[Skip to Navigation]
June 1922


Author Affiliations

Associate in Section on Neurology, Mayo Clinic ROCHESTER. MINN.

Arch NeurPsych. 1922;7(6):745-752. doi:10.1001/archneurpsyc.1922.02190120066007

Actinomycosis, while a relatively uncommon disease, has been recognized for years. As early as 1841, it was known to affect man. Some years later Ponfick1 reported the first two cases of actinomycosis of the brain.

The frequency with which the central nervous system is involved in actinomycosis is difficult to determine. Osler,2 Lewandowsky,3 Oppenheim4 and others report isolated cases and call attention to its rarity. Ruhräh,5 in 1899, collected sixty-five cases of actinomycosis, nine with involvement of the nervous system. Von Baracz,6 in 1903, reported sixty cases, in no instance showing involvement of the central nervous system. Cranwell,7 in an exhaustive investigation in South America, fails to mention cerebrospinal invasion.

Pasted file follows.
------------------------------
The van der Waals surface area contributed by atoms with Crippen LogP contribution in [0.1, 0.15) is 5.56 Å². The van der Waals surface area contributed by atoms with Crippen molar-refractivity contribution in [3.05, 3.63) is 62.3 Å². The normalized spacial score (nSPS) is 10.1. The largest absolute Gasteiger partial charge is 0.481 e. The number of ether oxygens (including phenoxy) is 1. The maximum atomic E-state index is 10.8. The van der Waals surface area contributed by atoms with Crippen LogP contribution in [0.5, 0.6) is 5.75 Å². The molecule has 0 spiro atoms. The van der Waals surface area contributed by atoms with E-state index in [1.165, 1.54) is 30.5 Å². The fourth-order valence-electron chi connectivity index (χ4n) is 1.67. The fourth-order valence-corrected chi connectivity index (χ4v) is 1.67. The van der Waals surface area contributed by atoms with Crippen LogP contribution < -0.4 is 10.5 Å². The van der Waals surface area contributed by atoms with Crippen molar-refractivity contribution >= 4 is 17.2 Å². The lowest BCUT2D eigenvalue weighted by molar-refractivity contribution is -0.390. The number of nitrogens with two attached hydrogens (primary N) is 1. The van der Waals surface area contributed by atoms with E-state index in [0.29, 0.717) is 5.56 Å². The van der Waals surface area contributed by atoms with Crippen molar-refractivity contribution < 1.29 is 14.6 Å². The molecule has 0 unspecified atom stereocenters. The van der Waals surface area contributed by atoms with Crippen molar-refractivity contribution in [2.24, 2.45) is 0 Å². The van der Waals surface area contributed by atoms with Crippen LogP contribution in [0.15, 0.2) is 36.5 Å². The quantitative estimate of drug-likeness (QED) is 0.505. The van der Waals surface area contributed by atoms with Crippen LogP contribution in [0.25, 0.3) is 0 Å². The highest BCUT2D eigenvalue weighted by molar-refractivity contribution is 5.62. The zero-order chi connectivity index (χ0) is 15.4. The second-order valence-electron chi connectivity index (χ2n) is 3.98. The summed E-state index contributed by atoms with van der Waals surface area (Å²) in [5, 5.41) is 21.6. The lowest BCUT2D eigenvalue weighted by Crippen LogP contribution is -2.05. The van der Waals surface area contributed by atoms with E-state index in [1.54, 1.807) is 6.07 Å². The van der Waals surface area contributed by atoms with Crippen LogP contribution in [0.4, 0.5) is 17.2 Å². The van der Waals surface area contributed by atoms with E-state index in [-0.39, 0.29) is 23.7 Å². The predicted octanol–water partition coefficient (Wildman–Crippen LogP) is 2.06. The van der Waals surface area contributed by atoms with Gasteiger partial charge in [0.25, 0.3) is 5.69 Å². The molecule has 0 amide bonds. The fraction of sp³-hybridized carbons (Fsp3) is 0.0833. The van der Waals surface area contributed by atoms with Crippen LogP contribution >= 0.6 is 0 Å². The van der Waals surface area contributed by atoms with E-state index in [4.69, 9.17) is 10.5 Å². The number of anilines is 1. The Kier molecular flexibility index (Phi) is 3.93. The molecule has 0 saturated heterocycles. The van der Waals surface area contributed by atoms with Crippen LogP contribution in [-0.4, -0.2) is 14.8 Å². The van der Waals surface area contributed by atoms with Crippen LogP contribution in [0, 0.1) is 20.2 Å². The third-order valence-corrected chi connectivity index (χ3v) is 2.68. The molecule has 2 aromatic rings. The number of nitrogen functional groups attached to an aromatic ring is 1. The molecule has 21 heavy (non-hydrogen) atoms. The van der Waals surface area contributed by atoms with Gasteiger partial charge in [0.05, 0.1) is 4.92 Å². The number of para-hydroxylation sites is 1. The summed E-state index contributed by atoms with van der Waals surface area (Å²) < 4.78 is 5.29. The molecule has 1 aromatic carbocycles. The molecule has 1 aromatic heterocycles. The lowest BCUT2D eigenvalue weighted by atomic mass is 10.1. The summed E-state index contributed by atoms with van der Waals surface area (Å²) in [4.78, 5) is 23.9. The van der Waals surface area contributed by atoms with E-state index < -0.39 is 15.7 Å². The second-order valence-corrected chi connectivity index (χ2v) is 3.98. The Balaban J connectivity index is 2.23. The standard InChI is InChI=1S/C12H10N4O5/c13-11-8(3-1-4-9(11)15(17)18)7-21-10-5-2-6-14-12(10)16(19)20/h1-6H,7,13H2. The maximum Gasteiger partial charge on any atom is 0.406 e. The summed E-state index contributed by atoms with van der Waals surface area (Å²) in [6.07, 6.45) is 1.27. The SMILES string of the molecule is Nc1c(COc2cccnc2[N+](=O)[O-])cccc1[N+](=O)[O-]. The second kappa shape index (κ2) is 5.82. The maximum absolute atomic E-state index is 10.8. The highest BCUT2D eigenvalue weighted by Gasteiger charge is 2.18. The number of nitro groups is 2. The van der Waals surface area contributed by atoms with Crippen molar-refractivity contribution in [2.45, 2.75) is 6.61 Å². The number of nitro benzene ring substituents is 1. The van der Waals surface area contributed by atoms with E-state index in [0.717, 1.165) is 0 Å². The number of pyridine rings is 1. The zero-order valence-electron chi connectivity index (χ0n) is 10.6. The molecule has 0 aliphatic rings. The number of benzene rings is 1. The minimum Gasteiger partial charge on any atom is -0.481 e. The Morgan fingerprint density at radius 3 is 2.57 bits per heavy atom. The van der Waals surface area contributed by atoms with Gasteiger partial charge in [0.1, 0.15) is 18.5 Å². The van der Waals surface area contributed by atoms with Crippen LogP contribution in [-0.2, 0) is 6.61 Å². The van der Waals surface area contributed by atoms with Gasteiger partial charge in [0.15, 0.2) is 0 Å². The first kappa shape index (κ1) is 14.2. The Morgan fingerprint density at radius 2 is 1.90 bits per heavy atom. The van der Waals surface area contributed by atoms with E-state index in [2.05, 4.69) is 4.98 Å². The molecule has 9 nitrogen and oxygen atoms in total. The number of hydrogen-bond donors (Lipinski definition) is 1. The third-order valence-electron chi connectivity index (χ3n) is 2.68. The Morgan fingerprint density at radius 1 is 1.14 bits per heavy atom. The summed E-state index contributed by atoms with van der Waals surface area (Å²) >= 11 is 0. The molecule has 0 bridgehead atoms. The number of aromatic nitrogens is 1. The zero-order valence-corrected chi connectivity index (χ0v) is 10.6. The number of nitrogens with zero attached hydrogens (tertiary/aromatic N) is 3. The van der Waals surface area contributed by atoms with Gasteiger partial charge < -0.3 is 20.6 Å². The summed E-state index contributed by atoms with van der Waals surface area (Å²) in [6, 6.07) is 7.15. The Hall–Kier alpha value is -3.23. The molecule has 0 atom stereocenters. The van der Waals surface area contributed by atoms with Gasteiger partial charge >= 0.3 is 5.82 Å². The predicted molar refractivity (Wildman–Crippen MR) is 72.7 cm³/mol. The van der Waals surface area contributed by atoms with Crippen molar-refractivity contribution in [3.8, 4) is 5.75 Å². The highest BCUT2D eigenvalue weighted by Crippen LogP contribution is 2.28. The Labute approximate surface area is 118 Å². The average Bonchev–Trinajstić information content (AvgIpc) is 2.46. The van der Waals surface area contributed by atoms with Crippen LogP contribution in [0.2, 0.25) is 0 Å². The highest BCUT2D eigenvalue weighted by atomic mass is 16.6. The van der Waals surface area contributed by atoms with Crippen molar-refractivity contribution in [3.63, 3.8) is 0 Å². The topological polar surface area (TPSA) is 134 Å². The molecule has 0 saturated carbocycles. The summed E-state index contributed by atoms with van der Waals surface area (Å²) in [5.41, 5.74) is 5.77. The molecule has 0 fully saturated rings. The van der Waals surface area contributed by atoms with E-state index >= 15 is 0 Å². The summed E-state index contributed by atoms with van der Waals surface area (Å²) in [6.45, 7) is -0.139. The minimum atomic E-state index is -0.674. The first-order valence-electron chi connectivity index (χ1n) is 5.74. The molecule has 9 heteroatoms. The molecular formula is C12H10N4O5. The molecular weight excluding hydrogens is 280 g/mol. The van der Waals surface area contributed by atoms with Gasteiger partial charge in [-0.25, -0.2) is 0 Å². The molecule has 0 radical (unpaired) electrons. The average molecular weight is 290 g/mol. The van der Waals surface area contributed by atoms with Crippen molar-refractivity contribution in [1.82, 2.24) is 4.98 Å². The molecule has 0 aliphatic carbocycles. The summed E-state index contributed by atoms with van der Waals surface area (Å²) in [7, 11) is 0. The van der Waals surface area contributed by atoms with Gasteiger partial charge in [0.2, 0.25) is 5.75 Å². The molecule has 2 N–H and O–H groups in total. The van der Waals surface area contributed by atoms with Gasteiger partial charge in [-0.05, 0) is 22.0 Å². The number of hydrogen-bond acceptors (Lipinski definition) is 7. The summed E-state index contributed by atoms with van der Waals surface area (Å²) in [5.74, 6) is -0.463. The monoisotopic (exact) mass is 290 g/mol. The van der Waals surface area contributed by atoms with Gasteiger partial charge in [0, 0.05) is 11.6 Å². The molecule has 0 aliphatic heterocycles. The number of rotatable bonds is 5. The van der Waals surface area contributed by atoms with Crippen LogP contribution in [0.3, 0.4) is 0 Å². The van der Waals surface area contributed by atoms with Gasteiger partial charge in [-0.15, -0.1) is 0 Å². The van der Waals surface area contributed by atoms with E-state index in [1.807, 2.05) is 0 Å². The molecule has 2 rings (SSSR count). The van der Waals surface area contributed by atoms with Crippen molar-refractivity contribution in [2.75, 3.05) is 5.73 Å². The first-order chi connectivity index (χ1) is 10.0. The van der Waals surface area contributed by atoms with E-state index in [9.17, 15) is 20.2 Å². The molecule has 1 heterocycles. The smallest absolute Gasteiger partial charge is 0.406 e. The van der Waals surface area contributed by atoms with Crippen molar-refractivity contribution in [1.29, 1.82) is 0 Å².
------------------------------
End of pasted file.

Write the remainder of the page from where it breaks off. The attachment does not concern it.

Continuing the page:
The impression gained would be that the central nervous system is markedly free from actinomycotic involvement. However, in a careful review of the literature forty-eight cases of actinomycosis with involvement of the central

Add or change institution